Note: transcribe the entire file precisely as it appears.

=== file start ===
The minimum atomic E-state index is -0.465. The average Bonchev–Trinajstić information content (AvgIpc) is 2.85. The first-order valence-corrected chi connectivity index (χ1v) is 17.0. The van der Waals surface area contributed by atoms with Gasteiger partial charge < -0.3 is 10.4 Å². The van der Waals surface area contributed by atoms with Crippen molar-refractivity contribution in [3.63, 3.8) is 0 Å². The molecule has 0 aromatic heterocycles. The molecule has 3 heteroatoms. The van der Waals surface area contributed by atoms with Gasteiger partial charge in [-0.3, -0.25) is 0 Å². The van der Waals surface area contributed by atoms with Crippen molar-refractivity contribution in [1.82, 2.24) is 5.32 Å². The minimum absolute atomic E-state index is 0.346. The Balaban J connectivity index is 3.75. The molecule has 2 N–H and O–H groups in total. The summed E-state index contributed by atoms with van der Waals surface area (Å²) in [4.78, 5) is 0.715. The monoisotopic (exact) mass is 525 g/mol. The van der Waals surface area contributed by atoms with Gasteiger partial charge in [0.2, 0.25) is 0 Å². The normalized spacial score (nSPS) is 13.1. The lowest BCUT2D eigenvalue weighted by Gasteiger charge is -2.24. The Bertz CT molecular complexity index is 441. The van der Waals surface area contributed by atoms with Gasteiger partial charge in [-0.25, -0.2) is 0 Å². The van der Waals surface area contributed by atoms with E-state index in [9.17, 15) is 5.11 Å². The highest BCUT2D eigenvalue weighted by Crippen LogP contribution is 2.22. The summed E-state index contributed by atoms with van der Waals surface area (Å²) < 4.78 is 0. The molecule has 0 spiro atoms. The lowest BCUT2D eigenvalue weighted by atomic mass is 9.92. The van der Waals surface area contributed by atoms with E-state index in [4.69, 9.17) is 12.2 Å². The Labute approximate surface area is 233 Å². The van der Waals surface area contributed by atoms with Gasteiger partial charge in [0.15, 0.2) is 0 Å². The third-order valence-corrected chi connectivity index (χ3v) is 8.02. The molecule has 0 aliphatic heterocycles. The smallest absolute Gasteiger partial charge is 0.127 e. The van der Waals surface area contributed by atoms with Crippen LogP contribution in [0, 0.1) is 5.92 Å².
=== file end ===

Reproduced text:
The minimum atomic E-state index is -0.465. The average Bonchev–Trinajstić information content (AvgIpc) is 2.85. The first-order valence-corrected chi connectivity index (χ1v) is 17.0. The van der Waals surface area contributed by atoms with Gasteiger partial charge < -0.3 is 10.4 Å². The van der Waals surface area contributed by atoms with Crippen molar-refractivity contribution in [3.63, 3.8) is 0 Å². The molecule has 0 aromatic heterocycles. The molecule has 3 heteroatoms. The van der Waals surface area contributed by atoms with Gasteiger partial charge in [-0.3, -0.25) is 0 Å². The van der Waals surface area contributed by atoms with Crippen molar-refractivity contribution in [1.82, 2.24) is 5.32 Å². The minimum absolute atomic E-state index is 0.346. The Balaban J connectivity index is 3.75. The molecule has 2 N–H and O–H groups in total. The summed E-state index contributed by atoms with van der Waals surface area (Å²) in [4.78, 5) is 0.715. The monoisotopic (exact) mass is 525 g/mol. The van der Waals surface area contributed by atoms with Gasteiger partial charge in [0.2, 0.25) is 0 Å². The normalized spacial score (nSPS) is 13.1. The lowest BCUT2D eigenvalue weighted by Gasteiger charge is -2.24. The Bertz CT molecular complexity index is 441. The van der Waals surface area contributed by atoms with Gasteiger partial charge in [-0.25, -0.2) is 0 Å². The van der Waals surface area contributed by atoms with E-state index in [9.17, 15) is 5.11 Å². The highest BCUT2D eigenvalue weighted by Crippen LogP contribution is 2.22. The summed E-state index contributed by atoms with van der Waals surface area (Å²) < 4.78 is 0. The molecule has 0 spiro atoms. The lowest BCUT2D eigenvalue weighted by atomic mass is 9.92. The van der Waals surface area contributed by atoms with E-state index in [4.69, 9.17) is 12.2 Å². The Labute approximate surface area is 233 Å². The van der Waals surface area contributed by atoms with Gasteiger partial charge in [0.15, 0.2) is 0 Å². The third-order valence-corrected chi connectivity index (χ3v) is 8.02. The molecule has 0 aliphatic heterocycles. The smallest absolute Gasteiger partial charge is 0.127 e. The van der Waals surface area contributed by atoms with Crippen LogP contribution in [0, 0.1) is 5.92 Å².